Russian-Proposed 'De-escalation' Plan to Save Syria Gets Underway

Media Office a Syrian anti-government activist group which has been authenticated based on its contents and other AP reporting shows Syrian citizens and civil defense workers gathering next

The Syrian Observatory for Human Rights said regime planes bombarded the rebel-held village of al-Zalakiyat and adjacent positions in the Hama countryside.

Mohammed Rasheed, a spokesman for the Jaish al-Nasr rebel group based in Hama, confirmed that fighting had broken out after midnight.

While the deal and precise boundaries of the zones are still being developed, it could also be the first to involve monitoring by foreign troops in Syria, which has been embroiled in a bitter civil war for six years.

A ceasefire in four zones outlined in a new Syria peace plan is scheduled to go into effect Saturday, a Russian envoy to de-escalation talks told reporters, according to state media.

Iran and Turkey agreed on Thursday to Russia's proposal, but the signed memorandum has not been published, leaving its details unclear.

The diplomat, Aleksandr Lavrentiev, also suggested that Russian and Turkish warplanes would be prohibited from flying in four designated "de-escalation zones", where Syrian government and rebel forces are supposed to stop fighting each other.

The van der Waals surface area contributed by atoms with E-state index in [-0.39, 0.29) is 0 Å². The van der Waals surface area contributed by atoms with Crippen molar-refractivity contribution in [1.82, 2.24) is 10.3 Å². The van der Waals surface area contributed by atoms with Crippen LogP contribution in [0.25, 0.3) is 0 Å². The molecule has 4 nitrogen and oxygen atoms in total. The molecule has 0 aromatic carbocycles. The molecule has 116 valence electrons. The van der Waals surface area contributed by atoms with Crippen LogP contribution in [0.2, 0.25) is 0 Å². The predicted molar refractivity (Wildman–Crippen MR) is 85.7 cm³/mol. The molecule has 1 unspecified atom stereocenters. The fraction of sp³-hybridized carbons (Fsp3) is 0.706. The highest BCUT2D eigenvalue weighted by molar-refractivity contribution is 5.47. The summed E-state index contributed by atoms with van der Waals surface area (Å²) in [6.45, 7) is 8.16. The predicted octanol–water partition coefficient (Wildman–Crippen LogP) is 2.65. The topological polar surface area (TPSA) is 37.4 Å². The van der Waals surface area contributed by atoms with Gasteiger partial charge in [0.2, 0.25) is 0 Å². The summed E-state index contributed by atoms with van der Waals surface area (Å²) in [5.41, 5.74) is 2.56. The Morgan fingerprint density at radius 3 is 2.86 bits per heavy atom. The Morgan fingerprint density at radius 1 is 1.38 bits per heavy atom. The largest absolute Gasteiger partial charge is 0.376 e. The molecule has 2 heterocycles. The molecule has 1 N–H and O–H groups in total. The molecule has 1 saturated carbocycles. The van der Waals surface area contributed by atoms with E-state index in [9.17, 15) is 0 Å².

Representatives of several rebel groups in Astana said they could not accept Iran as a guarantor of the deal.

The latest round of Syrian peace talks in Astana was sponsored by opposition supporter Turkey and Syrian government backers Russian Federation and Iran.

Osama Abo Zayd, a spokesman for the Syrian military factions at the Kazakhstan talks, told The Associated Press it was "incomprehensible" for Iran to act as a guarantor of the deal.

The Russian defence ministry had said the agreement would come into force in the early hours of Friday. Senior Russian and U.S. military officials have reportedly agreed to implement the terms of the deal, which would still allow planes to fly over the zones but not to drop bombs.

A working group will be set up within two weeks to resolve technical issues and the three countries agreed to set up the four areas by June 4.

On Wednesday, Syria's Foreign Ministry announced the acceptance of the Syrian government to the safe zone plan.

But the Pentagon also vowed that the de-escalation agreement would not affect the USA -led air campaign against the Islamic State. Moscow says that includes flight and strikes by Syrian war planes and air raids by the US -led coalition. Bashar al-Assad is expected to go along with the wishes of Russian Federation and Iran.

The main opposition groups have rejected the deal, saying it lacks "safeguards and compliance mechanisms".

The chemical incident prompted the U.S.to fire dozens of cruise missiles at a Syrian airbase from which it said the attack had been launched, increasing tensions between the US and Russian Federation.

Both Assad's regime and the rebel opposition have ignored previous cease-fire agreements.

Lavrentyev, whose remarks were carried by Russian news agencies, said USA -led coalition aircraft would be able to operate against the Islamic State group in specific areas, but the "de-escalation zones" were now closed to their flights.

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